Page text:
Obsessive-compulsive personality disorder
A pervasive pattern of preoccupation with orderliness, perfectionism, and mental and interpersonal control, at the expense of flexibility, openness, and efficiency
- Four (or more) of the following criteria, beginning by early adulthood and present in a variety of contexts:
- Is preoccupied with details, rules, lists, order, organization, or schedules to the extent that the major point of the activity is lost.
- Shows perfectionism that interferes with task completion (e.g., is unable to complete a project because his or her own overly strict standards are not met).
- Is excessively devoted to work and productivity to the exclusion of leisure activities and friendships (not accounted for by obvious economic necessity).
- Is overconscientious, scrupulous, and inflexible about matters of morality, ethics, or values (not accounted for by cultural or religious identification).
- Is unable to discard worn-out or worthless objects even when they have no sentimental value.
- Is reluctant to delegate tasks or to work with others unless they submit to exactly his or her way of doing things.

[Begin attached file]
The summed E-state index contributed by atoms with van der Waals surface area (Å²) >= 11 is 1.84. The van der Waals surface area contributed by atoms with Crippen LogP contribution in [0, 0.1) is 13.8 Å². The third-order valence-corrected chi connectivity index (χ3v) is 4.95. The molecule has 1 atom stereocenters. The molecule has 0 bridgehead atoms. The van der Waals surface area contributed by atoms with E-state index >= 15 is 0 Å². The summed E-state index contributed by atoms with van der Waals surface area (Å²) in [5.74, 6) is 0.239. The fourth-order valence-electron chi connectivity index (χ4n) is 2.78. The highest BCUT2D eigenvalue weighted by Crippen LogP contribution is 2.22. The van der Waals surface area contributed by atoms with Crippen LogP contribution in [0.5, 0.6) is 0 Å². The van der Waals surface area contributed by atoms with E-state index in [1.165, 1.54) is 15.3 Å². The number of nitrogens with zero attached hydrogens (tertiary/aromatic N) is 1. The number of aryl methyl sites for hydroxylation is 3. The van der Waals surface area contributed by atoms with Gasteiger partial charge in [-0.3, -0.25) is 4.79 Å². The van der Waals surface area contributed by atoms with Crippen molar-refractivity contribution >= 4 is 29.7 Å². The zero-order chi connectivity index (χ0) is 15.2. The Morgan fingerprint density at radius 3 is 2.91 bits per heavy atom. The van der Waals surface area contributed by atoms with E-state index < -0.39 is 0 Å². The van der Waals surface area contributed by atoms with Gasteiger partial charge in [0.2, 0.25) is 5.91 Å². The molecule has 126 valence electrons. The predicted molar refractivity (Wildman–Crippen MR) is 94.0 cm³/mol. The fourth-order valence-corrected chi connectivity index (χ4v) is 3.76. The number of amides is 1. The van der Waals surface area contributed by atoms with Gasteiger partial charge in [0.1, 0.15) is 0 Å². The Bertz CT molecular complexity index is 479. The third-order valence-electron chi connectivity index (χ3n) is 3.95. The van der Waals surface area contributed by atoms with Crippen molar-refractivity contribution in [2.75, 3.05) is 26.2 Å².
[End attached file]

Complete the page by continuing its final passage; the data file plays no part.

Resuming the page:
- Adopts a miserly spending style toward both self and others; money is viewed as something to be hoarded for future catastrophes.
- Shows rigidity and stubbornness.
- Obsessive-compulsive disorder
- Hoarding disorder
- Other personality disorders
- Personality change due to another medical condition
- Substance use disorders
A clinical diagnosis; however if entertaining other organic causes may initiate workup below
- Point-of-care glucose
- Chem 7
- ECG (for toxicology evaluation)
- ASA level
- Tylenol level
- Urine toxicology screen/Blood toxicology screen
- Urine pregnancy/beta-hCG (if female of childbearing age)
Referral for outpatient psychiatric treatment, as psychotherapy is the primary treatment.
- American Psychiatric Association. (2013). Diagnostic and statistical manual of mental disorders (5th ed.). Arlington, VA: American Psychiatric Publishing.